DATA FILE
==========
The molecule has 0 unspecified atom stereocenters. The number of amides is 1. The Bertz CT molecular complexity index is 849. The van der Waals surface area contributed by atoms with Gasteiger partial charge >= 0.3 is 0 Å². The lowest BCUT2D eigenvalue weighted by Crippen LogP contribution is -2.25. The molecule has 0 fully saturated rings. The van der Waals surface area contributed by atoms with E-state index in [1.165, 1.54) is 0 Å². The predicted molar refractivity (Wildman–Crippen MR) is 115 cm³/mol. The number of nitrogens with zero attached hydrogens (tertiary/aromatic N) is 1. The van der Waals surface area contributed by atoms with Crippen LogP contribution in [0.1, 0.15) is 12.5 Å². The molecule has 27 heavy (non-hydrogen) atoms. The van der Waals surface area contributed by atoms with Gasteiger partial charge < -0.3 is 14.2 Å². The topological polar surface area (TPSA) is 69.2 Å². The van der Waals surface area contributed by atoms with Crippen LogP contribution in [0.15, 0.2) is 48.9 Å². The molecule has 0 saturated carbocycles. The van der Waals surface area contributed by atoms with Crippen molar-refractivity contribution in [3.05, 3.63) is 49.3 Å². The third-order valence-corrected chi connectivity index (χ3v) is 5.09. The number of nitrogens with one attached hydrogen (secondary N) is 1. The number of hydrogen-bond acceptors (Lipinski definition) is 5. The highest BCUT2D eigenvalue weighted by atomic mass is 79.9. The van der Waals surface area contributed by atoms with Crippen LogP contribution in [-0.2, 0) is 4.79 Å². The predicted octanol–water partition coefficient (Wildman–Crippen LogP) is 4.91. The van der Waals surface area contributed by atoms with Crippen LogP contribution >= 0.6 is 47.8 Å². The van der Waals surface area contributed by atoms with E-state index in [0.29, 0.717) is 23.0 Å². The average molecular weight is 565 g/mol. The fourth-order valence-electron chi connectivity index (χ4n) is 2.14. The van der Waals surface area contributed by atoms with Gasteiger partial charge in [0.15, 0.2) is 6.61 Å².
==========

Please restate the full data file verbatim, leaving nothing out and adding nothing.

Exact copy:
The molecule has 0 unspecified atom stereocenters. The number of amides is 1. The Bertz CT molecular complexity index is 849. The van der Waals surface area contributed by atoms with Gasteiger partial charge >= 0.3 is 0 Å². The lowest BCUT2D eigenvalue weighted by Crippen LogP contribution is -2.25. The molecule has 0 fully saturated rings. The van der Waals surface area contributed by atoms with E-state index in [1.165, 1.54) is 0 Å². The predicted molar refractivity (Wildman–Crippen MR) is 115 cm³/mol. The number of nitrogens with zero attached hydrogens (tertiary/aromatic N) is 1. The van der Waals surface area contributed by atoms with Crippen LogP contribution in [0.1, 0.15) is 12.5 Å². The molecule has 27 heavy (non-hydrogen) atoms. The van der Waals surface area contributed by atoms with Gasteiger partial charge < -0.3 is 14.2 Å². The topological polar surface area (TPSA) is 69.2 Å². The van der Waals surface area contributed by atoms with Crippen LogP contribution in [0.15, 0.2) is 48.9 Å². The molecule has 0 saturated carbocycles. The van der Waals surface area contributed by atoms with Crippen molar-refractivity contribution in [3.05, 3.63) is 49.3 Å². The third-order valence-corrected chi connectivity index (χ3v) is 5.09. The number of nitrogens with one attached hydrogen (secondary N) is 1. The number of hydrogen-bond acceptors (Lipinski definition) is 5. The highest BCUT2D eigenvalue weighted by atomic mass is 79.9. The van der Waals surface area contributed by atoms with Crippen LogP contribution in [-0.2, 0) is 4.79 Å². The predicted octanol–water partition coefficient (Wildman–Crippen LogP) is 4.91. The van der Waals surface area contributed by atoms with Crippen LogP contribution >= 0.6 is 47.8 Å². The van der Waals surface area contributed by atoms with E-state index in [0.29, 0.717) is 23.0 Å². The average molecular weight is 565 g/mol. The fourth-order valence-electron chi connectivity index (χ4n) is 2.14. The van der Waals surface area contributed by atoms with Gasteiger partial charge in [0.15, 0.2) is 6.61 Å².